Wasn't it Mr. Isaac who bragged during his campaign that if elected he would do away with the public school system? How he got elected I'll never know.

Val said...

"If we received as much per child as Westlake, Austin and Lakeway where property values are actually higher than DS?"

Per student revenue 2009-10
---------------------------
DSISD $11,156 (at current $1.49)
Lakeway $11,650
Eanes $11,592

Property values are higher in the other ditrsicts but their tax rates are lower. Are we trying to outspend everyone? Is that the goal? I'm not sure we can all afford it.

We're not underfunding DSISD. A comparison of tax rates across ISDs in Texas show clearly that's isn't case. Even before this tax increase DSISD tax rates are higher than 85-90% of Texas school districts. And we could get into the topic of skyrocketing property appraisals but that's another can of worms.

The State funding cuts affected all of Texas ISDs, yet DSISD wants a tax rate that would make our tax rates higher than 99% of them.

Independent voter said...

Hey y'all, Isaac begins his opinion piece by saying he is speaking as a parent and a taxpayer. I respect that. How many other elected officials (also parents and taxpayers) do you see speaking up publicly? I wish more would bring out their best arguments and may the best honest one win on election day. For me, the arguments against DSDISD's tax hike proposal are more convincing.

Anonymous said...

@ Marissa Atkinson, Realtor who said....

In 2005, money was being spent on school facilities, not on operations. This bond is for operations budget, something that can't be reduced any more. Once money is spent for buildings, it's done. We can't take it back. Now we need money to not borrow from a bank, which would be much more costly.

Once money is spent for buildings there are buildings which are assets at least. Money spent on operations is gone. If you can't afford to maintain operations this year, what will you do next year when you have the same or greater obligation? Is your answer going to be going back to the homeowners who will already be bearing the prior tax PLUS the additional debt service due to a bond?

Explain to us why our kids are worth less than other area districts. If we received as much per child as Westlake, Austin and Lakeway where property values are actually higher than DS?

Someone has already posted the numbers to illustrate that Dripping Springs students aren't being valued less. Homeowners here are being asked to provide more on a per student basis than 90% of the homeowners anywhere else in the state.

Mike Davidson said...

Representative Isaac, less than 5 years ago, moves into a strong public school district that has focused on providing a solid education for its school children for many years. He runs for and is elected to the Legislature and, in addition to failing to provide money on the state level in support of public schools, he does virtually nothing and his performance as a legislator is an embarrassment. Now, when the local school board, in an effort to continue to support the children in the DSISD, attempts to shore up the DSISD budget shortfall, he says he can't support the tax measure.
What a sad comment on Mr. Isaac, his ethics, his character and his intellect. I'm glad for his children's sake that he lives in the DSISD, because the residents of the District will continue to work very hard to see that all of our kids, including Mr. Isaac's, receive a solid education. This is in spite of Mr. Isaac's ineffective term in the House.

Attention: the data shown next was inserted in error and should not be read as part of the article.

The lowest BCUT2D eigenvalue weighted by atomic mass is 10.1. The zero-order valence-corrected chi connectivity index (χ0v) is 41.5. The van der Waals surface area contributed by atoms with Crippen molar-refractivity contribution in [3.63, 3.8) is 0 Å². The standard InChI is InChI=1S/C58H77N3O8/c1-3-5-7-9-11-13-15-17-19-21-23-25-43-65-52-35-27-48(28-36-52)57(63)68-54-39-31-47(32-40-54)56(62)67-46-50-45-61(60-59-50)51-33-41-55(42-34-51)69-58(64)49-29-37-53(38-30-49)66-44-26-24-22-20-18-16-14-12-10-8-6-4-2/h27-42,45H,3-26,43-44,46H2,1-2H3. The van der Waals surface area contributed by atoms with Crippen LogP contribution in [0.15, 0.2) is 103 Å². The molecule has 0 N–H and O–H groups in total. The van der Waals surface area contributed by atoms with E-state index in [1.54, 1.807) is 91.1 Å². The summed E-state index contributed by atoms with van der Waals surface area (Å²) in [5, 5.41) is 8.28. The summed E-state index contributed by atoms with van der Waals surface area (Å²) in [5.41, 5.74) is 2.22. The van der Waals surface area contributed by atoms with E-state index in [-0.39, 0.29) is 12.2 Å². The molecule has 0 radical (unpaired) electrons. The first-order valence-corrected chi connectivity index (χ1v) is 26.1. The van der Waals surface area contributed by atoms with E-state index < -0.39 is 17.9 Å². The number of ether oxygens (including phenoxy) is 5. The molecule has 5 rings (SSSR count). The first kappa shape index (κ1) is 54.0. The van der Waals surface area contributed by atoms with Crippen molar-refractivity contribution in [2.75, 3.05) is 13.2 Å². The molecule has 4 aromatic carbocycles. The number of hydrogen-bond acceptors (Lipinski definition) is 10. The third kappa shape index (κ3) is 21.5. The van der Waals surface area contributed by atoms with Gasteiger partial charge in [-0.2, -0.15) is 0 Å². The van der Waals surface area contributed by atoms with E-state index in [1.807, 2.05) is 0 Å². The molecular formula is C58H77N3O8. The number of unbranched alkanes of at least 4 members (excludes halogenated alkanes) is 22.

An Old Drip

Val @ Stop the Hays Tax Incresae said...

Let's address the prior points stripping out the guilt and emotion which serves mostly to deflect from the facts:

2010-11 (TEA Budgeted figures)
---------
DSISD Tax rate: $1.62 (will be retroactive to Jan. 1, 2011, so lets' use it)
Revenue per student $10,042
Spending on Instruction $4209
Percent on instruction 41.9%
----------
Wimberley ISD (comparable) Tax rate: $1.23
Revenue per student $9,968
Spending on Instruction $4749
Percent on instruction 47.64%
---------
Eanes ISD (so-called “rich district”) Tax rate: $1.20
Revenue per student $10,373
Spending on Instruction $5,134
Percent on instruction 49.49%
-----
Lake Austin ISD (Lakeway, so-called “rich district”) Tax rate: $1.31
Revenue per student $10,417
Spending on Instruction $4,707
Percent on instruction 45.18%
---------
DSISD, you'll note spends the smallest percentage of all on instcrution. Why is that? I challenge you to find a district that spends a smaller percentage of its dollars on instruction. The picture of financial wont and deprivation is not accurate. Plus the 2012 DSISD budget shows spending on instruction inexplicably to drop to $3,953 per studentt. Curious, that.

Casting the taxpayers as villains is an insult, one needs to look rather at how existing funds are appropriated and spend a few more dollars on the very children you speak of caring about so deeply.

Mike Davidson said...

It is always wise to take a deep breath before posting a response on a blog. Unfortunately, I didn't do that last night when I posted. I do not know Mr. Isaac personally but many of my long time friends that do know him tell me that he is a man of high integrity and character, and is very bright. I apologize to him and to his family for my negative comments about him personally.
I still strongly disagree with his decision to come out publically aganst the DSISD tax measure, but I'm sure his position is based on his strongly held principals...as is mine.
We Americans should be able to discuss our differences on political issues without attacking one another personally. I did not do that, and for that I apologize, Mr. Isaac.